Around 60 people attended a follow-up Atherton Police Department meeting about a recent rash of burglaries in town at Holbrook-Palmer Park's Jennings Pavilion on April 30.
Atherton has seen a spike in residential burglaries since November, prompting town staff to study the potential impacts of installing license plate readers and security cameras around town. Last month's meeting was the second on the burglaries since January, when 200 residents packed the Jennings Pavilion and expressed concerns about the uptick in crime and what police were doing about it.
At the April 30 meeting, police shared annual data on burglaries dating back to 2000, which showed the town has seen more burglaries in previous years. There were 65 residential burglaries in 2000 compared with 26 in 2018, according to police.
There have been 13 residential burglaries in town since the year began, with the most recent occurring on the unit block of Lane Place last week, according to police. There were six residential burglaries in January and two per month February through April, police said.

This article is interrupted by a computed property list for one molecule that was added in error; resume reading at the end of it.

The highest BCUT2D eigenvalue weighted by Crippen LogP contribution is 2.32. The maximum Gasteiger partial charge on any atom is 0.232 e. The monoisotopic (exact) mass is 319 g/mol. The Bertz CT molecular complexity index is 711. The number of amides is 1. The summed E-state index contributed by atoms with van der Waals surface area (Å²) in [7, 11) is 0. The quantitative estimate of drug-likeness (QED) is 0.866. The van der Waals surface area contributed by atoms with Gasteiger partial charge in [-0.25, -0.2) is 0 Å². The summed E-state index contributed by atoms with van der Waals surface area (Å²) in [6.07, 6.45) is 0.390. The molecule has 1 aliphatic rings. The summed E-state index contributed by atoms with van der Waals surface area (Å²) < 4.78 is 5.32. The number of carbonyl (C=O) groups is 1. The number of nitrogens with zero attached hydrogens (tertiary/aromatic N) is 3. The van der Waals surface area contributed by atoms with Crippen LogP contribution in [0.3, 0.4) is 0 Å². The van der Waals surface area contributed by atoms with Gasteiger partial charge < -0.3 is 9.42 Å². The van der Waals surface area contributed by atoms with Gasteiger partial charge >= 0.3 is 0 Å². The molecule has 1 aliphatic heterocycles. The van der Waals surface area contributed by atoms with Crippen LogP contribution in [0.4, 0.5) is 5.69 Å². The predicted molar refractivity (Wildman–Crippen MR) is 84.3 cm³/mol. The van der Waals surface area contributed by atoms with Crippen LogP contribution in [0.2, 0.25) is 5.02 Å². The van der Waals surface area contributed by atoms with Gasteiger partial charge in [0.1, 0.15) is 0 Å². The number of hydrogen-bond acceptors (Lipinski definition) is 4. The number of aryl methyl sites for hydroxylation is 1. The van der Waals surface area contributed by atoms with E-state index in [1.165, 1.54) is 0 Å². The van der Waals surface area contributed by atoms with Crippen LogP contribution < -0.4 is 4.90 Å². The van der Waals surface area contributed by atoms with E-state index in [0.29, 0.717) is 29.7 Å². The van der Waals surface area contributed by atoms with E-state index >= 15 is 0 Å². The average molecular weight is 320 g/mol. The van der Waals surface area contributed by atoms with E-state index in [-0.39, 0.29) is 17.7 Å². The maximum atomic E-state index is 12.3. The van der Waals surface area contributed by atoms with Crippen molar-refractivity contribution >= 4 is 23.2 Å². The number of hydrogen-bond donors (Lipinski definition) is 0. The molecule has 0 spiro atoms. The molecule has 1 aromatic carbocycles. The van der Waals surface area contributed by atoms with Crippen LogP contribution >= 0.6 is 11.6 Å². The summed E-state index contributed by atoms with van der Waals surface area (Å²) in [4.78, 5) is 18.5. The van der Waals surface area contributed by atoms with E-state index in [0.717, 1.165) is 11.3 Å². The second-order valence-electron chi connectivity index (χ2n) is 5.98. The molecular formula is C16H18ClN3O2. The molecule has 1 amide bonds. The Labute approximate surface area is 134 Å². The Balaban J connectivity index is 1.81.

Following a spike in burglaries in November and December, the town has since seen the number of residential burglaries each month drop closer to the average, Police Chief Steven McCulley said.
Police have leads on suspects throughout the West Coast and even internationally, but they have not arrested anyone affiliated with the rash of burglaries, police said. Police believe there are one to three groups carrying out the burglaries, and that the same burglars have hit other towns along the Peninsula, they said at the meeting.
Police shared the most recent arrests they have made:
•One weapons arrest (stemming from a suspicious vehicle parked in front of a home)
•One burglary arrest (for electronics stolen from Encinal School)
•Three arrests for mail theft and possession of stolen property
•One arrest for prowling on a property
•One arrest of a convicted felon on parole for burglary
One resident at the meeting said the recent string of burglaries has caused her to feel nervous for the first time in her 35 years in town. Some residents asked if they could make donations to the police to help combat crime.
Officers also noted at the meeting that the recent burglary suspects have not been confrontational and said burglars generally aren't looking to threaten or physically harm anyone.
"We don't want you to feel unsafe in your homes," said McCulley, who noted that violent crime is rare in Atherton and said there were 112 reported incidents of violent crime in town in the last 10 years, most of which were between people who knew each other.